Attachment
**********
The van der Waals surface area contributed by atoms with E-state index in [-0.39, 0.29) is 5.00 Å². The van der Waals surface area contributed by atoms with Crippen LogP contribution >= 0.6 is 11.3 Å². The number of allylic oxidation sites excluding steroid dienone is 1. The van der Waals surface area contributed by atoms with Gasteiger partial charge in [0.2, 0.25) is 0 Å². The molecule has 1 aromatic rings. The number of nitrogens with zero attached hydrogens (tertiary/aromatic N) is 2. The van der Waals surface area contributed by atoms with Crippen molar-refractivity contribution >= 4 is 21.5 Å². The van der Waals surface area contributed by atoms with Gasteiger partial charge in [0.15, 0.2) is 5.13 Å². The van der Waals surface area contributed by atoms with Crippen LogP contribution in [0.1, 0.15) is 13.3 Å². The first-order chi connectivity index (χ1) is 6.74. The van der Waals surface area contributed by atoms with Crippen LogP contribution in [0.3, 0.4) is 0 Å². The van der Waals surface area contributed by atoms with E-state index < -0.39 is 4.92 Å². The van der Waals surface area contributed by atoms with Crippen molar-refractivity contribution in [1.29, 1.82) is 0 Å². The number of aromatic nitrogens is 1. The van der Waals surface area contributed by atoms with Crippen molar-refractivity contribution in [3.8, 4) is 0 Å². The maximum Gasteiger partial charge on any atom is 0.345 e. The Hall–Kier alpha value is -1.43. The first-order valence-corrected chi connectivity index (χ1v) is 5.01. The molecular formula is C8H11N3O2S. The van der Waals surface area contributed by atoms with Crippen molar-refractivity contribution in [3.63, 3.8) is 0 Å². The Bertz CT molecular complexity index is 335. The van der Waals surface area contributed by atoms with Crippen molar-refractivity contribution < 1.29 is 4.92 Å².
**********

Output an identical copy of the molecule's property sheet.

The van der Waals surface area contributed by atoms with E-state index in [-0.39, 0.29) is 5.00 Å². The van der Waals surface area contributed by atoms with Crippen LogP contribution >= 0.6 is 11.3 Å². The number of allylic oxidation sites excluding steroid dienone is 1. The van der Waals surface area contributed by atoms with Gasteiger partial charge in [0.2, 0.25) is 0 Å². The molecule has 1 aromatic rings. The number of nitrogens with zero attached hydrogens (tertiary/aromatic N) is 2. The van der Waals surface area contributed by atoms with Crippen molar-refractivity contribution >= 4 is 21.5 Å². The van der Waals surface area contributed by atoms with Gasteiger partial charge in [0.15, 0.2) is 5.13 Å². The van der Waals surface area contributed by atoms with Crippen LogP contribution in [0.1, 0.15) is 13.3 Å². The first-order chi connectivity index (χ1) is 6.74. The van der Waals surface area contributed by atoms with Crippen LogP contribution in [0.3, 0.4) is 0 Å². The van der Waals surface area contributed by atoms with E-state index < -0.39 is 4.92 Å². The van der Waals surface area contributed by atoms with Crippen molar-refractivity contribution in [1.29, 1.82) is 0 Å². The number of aromatic nitrogens is 1. The van der Waals surface area contributed by atoms with Crippen molar-refractivity contribution in [3.8, 4) is 0 Å². The maximum Gasteiger partial charge on any atom is 0.345 e. The Hall–Kier alpha value is -1.43. The first-order valence-corrected chi connectivity index (χ1v) is 5.01. The molecular formula is C8H11N3O2S. The van der Waals surface area contributed by atoms with Crippen molar-refractivity contribution in [3.63, 3.8) is 0 Å². The Bertz CT molecular complexity index is 335. The van der Waals surface area contributed by atoms with Crippen molar-refractivity contribution < 1.29 is 4.92 Å².